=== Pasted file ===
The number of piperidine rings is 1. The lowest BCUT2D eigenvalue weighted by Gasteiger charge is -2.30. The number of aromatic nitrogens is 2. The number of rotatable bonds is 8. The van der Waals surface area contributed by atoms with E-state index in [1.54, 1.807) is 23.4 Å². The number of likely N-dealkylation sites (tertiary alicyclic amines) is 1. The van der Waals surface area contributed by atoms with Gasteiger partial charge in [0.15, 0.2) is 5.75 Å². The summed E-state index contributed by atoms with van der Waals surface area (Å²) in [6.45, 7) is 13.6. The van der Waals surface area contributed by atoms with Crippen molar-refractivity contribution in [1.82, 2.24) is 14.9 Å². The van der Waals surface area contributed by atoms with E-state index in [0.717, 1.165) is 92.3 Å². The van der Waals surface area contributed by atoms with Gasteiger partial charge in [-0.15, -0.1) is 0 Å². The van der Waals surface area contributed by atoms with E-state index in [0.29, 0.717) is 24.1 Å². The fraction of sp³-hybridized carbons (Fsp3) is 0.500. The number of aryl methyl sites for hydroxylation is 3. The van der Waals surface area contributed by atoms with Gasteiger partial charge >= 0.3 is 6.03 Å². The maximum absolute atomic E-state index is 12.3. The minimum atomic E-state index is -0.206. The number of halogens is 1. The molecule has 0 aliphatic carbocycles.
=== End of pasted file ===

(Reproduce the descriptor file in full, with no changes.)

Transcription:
The number of piperidine rings is 1. The lowest BCUT2D eigenvalue weighted by Gasteiger charge is -2.30. The number of aromatic nitrogens is 2. The number of rotatable bonds is 8. The van der Waals surface area contributed by atoms with E-state index in [1.54, 1.807) is 23.4 Å². The number of likely N-dealkylation sites (tertiary alicyclic amines) is 1. The van der Waals surface area contributed by atoms with Gasteiger partial charge in [0.15, 0.2) is 5.75 Å². The summed E-state index contributed by atoms with van der Waals surface area (Å²) in [6.45, 7) is 13.6. The van der Waals surface area contributed by atoms with Crippen molar-refractivity contribution in [1.82, 2.24) is 14.9 Å². The van der Waals surface area contributed by atoms with E-state index in [0.717, 1.165) is 92.3 Å². The van der Waals surface area contributed by atoms with Gasteiger partial charge in [-0.15, -0.1) is 0 Å². The van der Waals surface area contributed by atoms with E-state index in [0.29, 0.717) is 24.1 Å². The fraction of sp³-hybridized carbons (Fsp3) is 0.500. The number of aryl methyl sites for hydroxylation is 3. The van der Waals surface area contributed by atoms with Gasteiger partial charge >= 0.3 is 6.03 Å². The maximum absolute atomic E-state index is 12.3. The minimum atomic E-state index is -0.206. The number of halogens is 1. The molecule has 0 aliphatic carbocycles.